The zoom level of the camera determines the scale of the map. At larger zoom levels more detail can be seen on the screen, while at smaller zoom levels more of the world can be seen on the screen. At zoom level 0, the scale of the map is such that the entire world has a width of approximately 256 points.

Increasing the zoom level by 1 doubles the width of the world on the screen. Hence at zoom level N, the width of the world is approximately 256 * 2N points. For example, at zoom level 2, the whole world is approximately 1024 points wide.

The zoom level need not be an integer. The range of zoom levels permitted by the map depends on a number of factors including target, map type and screen size. Any number out of the range will be converted to the next closest valid value, which can be either the minimum zoom level or the maximum zoom level. The following list shows the approximate level of detail you can expect to see at each zoom level:

  • 1: World
  • 5: Landmass/continent
  • 10: City
  • 15: Streets
  • 20: Buildings
The following images show the visual appearance of different zoom levels:
Screenshot of a map at a zoom level of 5
A map at zoom level 5.
Screenshot of a map at a zoom level of 15
A map at zoom level 15.
Screenshot of a map at zoom level 20
A map at zoom level 20.

Set the initial camera position

The camera position is represented by a GMSCameraPosition object. Create a GMSCameraPosition object to set the latitude and longitude of the target, as well as to set bearing, tilt, and zoom.

To set the initial camera position, create a GMSCameraPosition object and then pass that object to the GMSMapView convenience constructor.

Swift

let camera = GMSCameraPosition(
  latitude: -33.8683,
  longitude: 151.2086,
  zoom: 16
)
mapView = GMSMapView(frame: self.view.bounds, camera: camera)
      

Objective-C

GMSCameraPosition *camera = [GMSCameraPosition cameraWithLatitude:-33.8683
                                                        longitude:151.2086
                                                             zoom:16];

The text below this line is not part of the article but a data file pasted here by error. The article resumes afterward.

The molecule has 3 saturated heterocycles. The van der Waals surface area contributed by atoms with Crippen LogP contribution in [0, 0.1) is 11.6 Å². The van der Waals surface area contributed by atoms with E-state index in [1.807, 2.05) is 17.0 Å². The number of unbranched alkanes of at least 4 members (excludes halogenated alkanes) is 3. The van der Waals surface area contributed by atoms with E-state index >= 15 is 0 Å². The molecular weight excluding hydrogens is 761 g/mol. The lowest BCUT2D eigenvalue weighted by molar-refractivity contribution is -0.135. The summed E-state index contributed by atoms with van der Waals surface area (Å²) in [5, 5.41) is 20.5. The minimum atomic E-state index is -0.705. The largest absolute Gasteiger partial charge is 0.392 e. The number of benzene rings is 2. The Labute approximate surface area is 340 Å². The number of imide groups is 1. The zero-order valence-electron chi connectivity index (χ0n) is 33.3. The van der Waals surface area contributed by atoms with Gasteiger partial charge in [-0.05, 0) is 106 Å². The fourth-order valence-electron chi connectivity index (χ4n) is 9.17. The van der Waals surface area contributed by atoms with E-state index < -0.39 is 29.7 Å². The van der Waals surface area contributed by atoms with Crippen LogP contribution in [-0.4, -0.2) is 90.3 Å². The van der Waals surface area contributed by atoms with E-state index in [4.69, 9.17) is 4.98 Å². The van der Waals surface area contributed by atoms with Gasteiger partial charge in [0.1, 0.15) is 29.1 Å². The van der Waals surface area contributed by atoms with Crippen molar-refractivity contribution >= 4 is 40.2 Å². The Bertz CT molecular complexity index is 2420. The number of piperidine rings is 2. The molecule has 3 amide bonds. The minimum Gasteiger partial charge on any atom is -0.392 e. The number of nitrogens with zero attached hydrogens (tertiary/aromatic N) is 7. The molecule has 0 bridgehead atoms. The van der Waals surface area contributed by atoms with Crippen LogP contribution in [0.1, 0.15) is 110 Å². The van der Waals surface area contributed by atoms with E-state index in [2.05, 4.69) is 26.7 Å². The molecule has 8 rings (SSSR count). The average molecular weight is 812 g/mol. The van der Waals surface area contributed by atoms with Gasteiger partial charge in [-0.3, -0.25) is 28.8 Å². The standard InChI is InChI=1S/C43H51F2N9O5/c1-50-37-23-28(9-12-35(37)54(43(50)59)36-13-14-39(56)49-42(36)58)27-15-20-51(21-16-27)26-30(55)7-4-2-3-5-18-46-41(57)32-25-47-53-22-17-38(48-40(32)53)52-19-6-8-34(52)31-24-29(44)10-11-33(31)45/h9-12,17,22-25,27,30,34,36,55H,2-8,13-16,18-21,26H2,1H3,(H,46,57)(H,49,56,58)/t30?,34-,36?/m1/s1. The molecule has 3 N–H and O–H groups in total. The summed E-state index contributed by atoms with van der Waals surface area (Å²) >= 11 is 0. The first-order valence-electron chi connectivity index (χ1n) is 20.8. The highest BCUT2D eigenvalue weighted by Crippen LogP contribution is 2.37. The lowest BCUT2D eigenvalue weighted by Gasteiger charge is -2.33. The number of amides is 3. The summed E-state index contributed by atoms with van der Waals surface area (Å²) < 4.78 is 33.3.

mapView = [GMSMapView mapWithFrame:self.view.bounds camera:camera];
      

You can also create the GMSMapView object using the default UIView init method. In this case, the camera position starts at the default location and you can modify it after creation.

Swift

mapView = GMSMapView(frame: self.view.bounds)
      

Objective-C

mapView = [[GMSMapView alloc] initWithFrame:self.view.bounds];
      

Modify the camera position

You can programmatically modify the camera position to set the location, bearing, tilt, and zoom. While GMSMapView provides several methods that you can use to modify the camera position, you typically use GMSCameraPosition or GMSCameraUpdate:

  • GMSCameraPosition contains properties and methods that let you modify all the camera position parameters, including target, bearing, tilt and zoom.

  • GMSCameraUpdate lets you modify target, bearing, tilt and zoom and also contains additional convenience methods to support scrolling, advanced zooming, centering the camera within predefined boundaries, and more.

When you move the camera, you can choose to "snap" the camera to the new position, meaning there is no animation, or animate the move. For example, if you animate a change to the camera's target location, the animation pans from the old location to the new one.

The animation interpolates between the current camera attributes and the new camera attributes. You can control the duration of the animation using Core Animation.

Use GMSCameraPosition

To modify the camera by using GMSCameraPosition, you create a new object or copy an existing object and then set it on the GMSMapView object. Use the GMSCameraPosition object to snap the camera to the new location with no animation or to animate the move.

Use a GMSCameraPosition object to configure any camera properties such as latitude, longitude, zoom, bearing, and viewing angle. You then use that object to set the camera property of GMSMapView.

Swift

let fancy = GMSCameraPosition(
  latitude: -33,
  longitude: 151,
  zoom: 6,
  bearing: 270,
  viewingAngle: 45
)
mapView.camera = fancy
      

Objective-C

GMSCameraPosition *fancy = [GMSCameraPosition cameraWithLatitude:-33.8683
                                                       longitude:151.2086
                                                            zoom:6
                                                         bearing:30
                                                    viewingAngle:45];
[mapView setCamera:fancy];
      

Omit any GMSCameraPosition property that you want to set to its default value.

To animate the move, use the animateToCameraPosition: method instead of setting the camera property.